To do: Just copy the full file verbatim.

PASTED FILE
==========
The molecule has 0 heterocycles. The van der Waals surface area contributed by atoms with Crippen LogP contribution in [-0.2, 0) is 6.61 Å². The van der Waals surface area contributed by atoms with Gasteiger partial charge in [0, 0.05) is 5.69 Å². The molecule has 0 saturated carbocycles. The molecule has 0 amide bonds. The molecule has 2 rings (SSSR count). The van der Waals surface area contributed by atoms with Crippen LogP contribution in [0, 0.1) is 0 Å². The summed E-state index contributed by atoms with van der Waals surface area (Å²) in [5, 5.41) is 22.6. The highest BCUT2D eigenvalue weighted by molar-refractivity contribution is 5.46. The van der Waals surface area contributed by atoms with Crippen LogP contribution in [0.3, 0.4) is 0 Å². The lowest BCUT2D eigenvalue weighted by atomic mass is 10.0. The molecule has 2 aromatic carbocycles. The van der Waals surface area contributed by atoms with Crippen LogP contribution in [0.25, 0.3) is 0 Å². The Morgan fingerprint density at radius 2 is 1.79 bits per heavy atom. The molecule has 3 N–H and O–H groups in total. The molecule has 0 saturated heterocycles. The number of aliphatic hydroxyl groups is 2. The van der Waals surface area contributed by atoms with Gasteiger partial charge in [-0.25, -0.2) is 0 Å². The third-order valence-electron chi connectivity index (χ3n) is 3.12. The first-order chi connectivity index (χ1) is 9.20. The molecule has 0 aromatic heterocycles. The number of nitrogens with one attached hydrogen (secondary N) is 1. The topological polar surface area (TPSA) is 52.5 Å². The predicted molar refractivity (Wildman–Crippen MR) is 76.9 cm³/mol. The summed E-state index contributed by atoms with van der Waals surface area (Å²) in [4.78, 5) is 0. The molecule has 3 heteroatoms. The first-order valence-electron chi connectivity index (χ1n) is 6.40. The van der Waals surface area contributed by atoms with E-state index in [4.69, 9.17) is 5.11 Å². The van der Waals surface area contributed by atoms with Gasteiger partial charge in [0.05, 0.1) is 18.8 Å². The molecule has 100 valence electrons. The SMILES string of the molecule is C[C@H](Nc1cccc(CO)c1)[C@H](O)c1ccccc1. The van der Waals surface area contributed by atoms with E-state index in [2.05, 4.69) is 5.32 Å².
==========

The molecule has 0 heterocycles. The van der Waals surface area contributed by atoms with Crippen LogP contribution in [-0.2, 0) is 6.61 Å². The van der Waals surface area contributed by atoms with Gasteiger partial charge in [0, 0.05) is 5.69 Å². The molecule has 0 saturated carbocycles. The molecule has 0 amide bonds. The molecule has 2 rings (SSSR count). The van der Waals surface area contributed by atoms with Crippen LogP contribution in [0, 0.1) is 0 Å². The summed E-state index contributed by atoms with van der Waals surface area (Å²) in [5, 5.41) is 22.6. The highest BCUT2D eigenvalue weighted by molar-refractivity contribution is 5.46. The van der Waals surface area contributed by atoms with Crippen LogP contribution in [0.3, 0.4) is 0 Å². The lowest BCUT2D eigenvalue weighted by atomic mass is 10.0. The molecule has 2 aromatic carbocycles. The van der Waals surface area contributed by atoms with Crippen LogP contribution in [0.25, 0.3) is 0 Å². The Morgan fingerprint density at radius 2 is 1.79 bits per heavy atom. The molecule has 3 N–H and O–H groups in total. The molecule has 0 saturated heterocycles. The number of aliphatic hydroxyl groups is 2. The van der Waals surface area contributed by atoms with Gasteiger partial charge in [-0.25, -0.2) is 0 Å². The third-order valence-electron chi connectivity index (χ3n) is 3.12. The first-order chi connectivity index (χ1) is 9.20. The molecule has 0 aromatic heterocycles. The number of nitrogens with one attached hydrogen (secondary N) is 1. The topological polar surface area (TPSA) is 52.5 Å². The predicted molar refractivity (Wildman–Crippen MR) is 76.9 cm³/mol. The summed E-state index contributed by atoms with van der Waals surface area (Å²) in [4.78, 5) is 0. The molecule has 3 heteroatoms. The first-order valence-electron chi connectivity index (χ1n) is 6.40. The van der Waals surface area contributed by atoms with E-state index in [4.69, 9.17) is 5.11 Å². The van der Waals surface area contributed by atoms with Gasteiger partial charge in [0.05, 0.1) is 18.8 Å². The molecule has 100 valence electrons. The SMILES string of the molecule is C[C@H](Nc1cccc(CO)c1)[C@H](O)c1ccccc1. The van der Waals surface area contributed by atoms with E-state index in [2.05, 4.69) is 5.32 Å².